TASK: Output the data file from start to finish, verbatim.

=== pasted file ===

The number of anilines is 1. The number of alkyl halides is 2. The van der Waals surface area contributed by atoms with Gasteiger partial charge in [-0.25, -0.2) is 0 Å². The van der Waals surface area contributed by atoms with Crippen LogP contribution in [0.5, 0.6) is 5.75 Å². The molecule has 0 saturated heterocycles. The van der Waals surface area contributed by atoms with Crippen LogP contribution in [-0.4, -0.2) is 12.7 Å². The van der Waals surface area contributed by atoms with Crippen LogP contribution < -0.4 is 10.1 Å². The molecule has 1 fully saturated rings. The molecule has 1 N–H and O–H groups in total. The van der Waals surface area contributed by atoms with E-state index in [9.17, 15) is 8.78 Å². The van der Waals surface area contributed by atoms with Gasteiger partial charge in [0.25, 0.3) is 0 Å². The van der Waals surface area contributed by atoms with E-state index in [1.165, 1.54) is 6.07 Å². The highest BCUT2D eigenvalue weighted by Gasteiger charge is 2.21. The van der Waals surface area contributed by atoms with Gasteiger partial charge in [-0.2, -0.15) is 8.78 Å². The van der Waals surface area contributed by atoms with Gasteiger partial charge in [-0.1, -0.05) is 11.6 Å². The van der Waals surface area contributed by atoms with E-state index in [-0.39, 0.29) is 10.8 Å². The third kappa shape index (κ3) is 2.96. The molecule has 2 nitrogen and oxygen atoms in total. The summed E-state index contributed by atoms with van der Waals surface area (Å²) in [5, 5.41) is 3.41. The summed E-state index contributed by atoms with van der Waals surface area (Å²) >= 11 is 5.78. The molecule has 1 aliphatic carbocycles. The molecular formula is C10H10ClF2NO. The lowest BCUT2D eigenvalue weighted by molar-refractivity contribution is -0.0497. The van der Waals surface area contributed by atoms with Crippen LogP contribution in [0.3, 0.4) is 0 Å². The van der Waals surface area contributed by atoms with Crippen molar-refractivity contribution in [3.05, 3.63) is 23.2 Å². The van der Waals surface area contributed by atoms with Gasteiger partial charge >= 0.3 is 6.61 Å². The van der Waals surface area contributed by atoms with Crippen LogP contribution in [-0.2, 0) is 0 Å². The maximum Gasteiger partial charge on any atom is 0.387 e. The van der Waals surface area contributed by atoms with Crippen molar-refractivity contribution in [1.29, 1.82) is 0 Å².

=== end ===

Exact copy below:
The number of anilines is 1. The number of alkyl halides is 2. The van der Waals surface area contributed by atoms with Gasteiger partial charge in [-0.25, -0.2) is 0 Å². The van der Waals surface area contributed by atoms with Crippen LogP contribution in [0.5, 0.6) is 5.75 Å². The molecule has 0 saturated heterocycles. The van der Waals surface area contributed by atoms with Crippen LogP contribution in [-0.4, -0.2) is 12.7 Å². The van der Waals surface area contributed by atoms with Crippen LogP contribution < -0.4 is 10.1 Å². The molecule has 1 fully saturated rings. The molecule has 1 N–H and O–H groups in total. The van der Waals surface area contributed by atoms with E-state index in [9.17, 15) is 8.78 Å². The van der Waals surface area contributed by atoms with Gasteiger partial charge in [0.25, 0.3) is 0 Å². The van der Waals surface area contributed by atoms with E-state index in [1.165, 1.54) is 6.07 Å². The highest BCUT2D eigenvalue weighted by Gasteiger charge is 2.21. The van der Waals surface area contributed by atoms with Gasteiger partial charge in [-0.2, -0.15) is 8.78 Å². The van der Waals surface area contributed by atoms with Gasteiger partial charge in [-0.1, -0.05) is 11.6 Å². The van der Waals surface area contributed by atoms with E-state index in [-0.39, 0.29) is 10.8 Å². The third kappa shape index (κ3) is 2.96. The molecule has 2 nitrogen and oxygen atoms in total. The summed E-state index contributed by atoms with van der Waals surface area (Å²) in [5, 5.41) is 3.41. The summed E-state index contributed by atoms with van der Waals surface area (Å²) >= 11 is 5.78. The molecule has 1 aliphatic carbocycles. The molecular formula is C10H10ClF2NO. The lowest BCUT2D eigenvalue weighted by molar-refractivity contribution is -0.0497. The van der Waals surface area contributed by atoms with Crippen LogP contribution in [0.3, 0.4) is 0 Å². The van der Waals surface area contributed by atoms with Crippen molar-refractivity contribution in [3.05, 3.63) is 23.2 Å². The van der Waals surface area contributed by atoms with Gasteiger partial charge >= 0.3 is 6.61 Å². The van der Waals surface area contributed by atoms with Crippen LogP contribution in [-0.2, 0) is 0 Å². The maximum Gasteiger partial charge on any atom is 0.387 e. The van der Waals surface area contributed by atoms with Crippen molar-refractivity contribution in [1.29, 1.82) is 0 Å².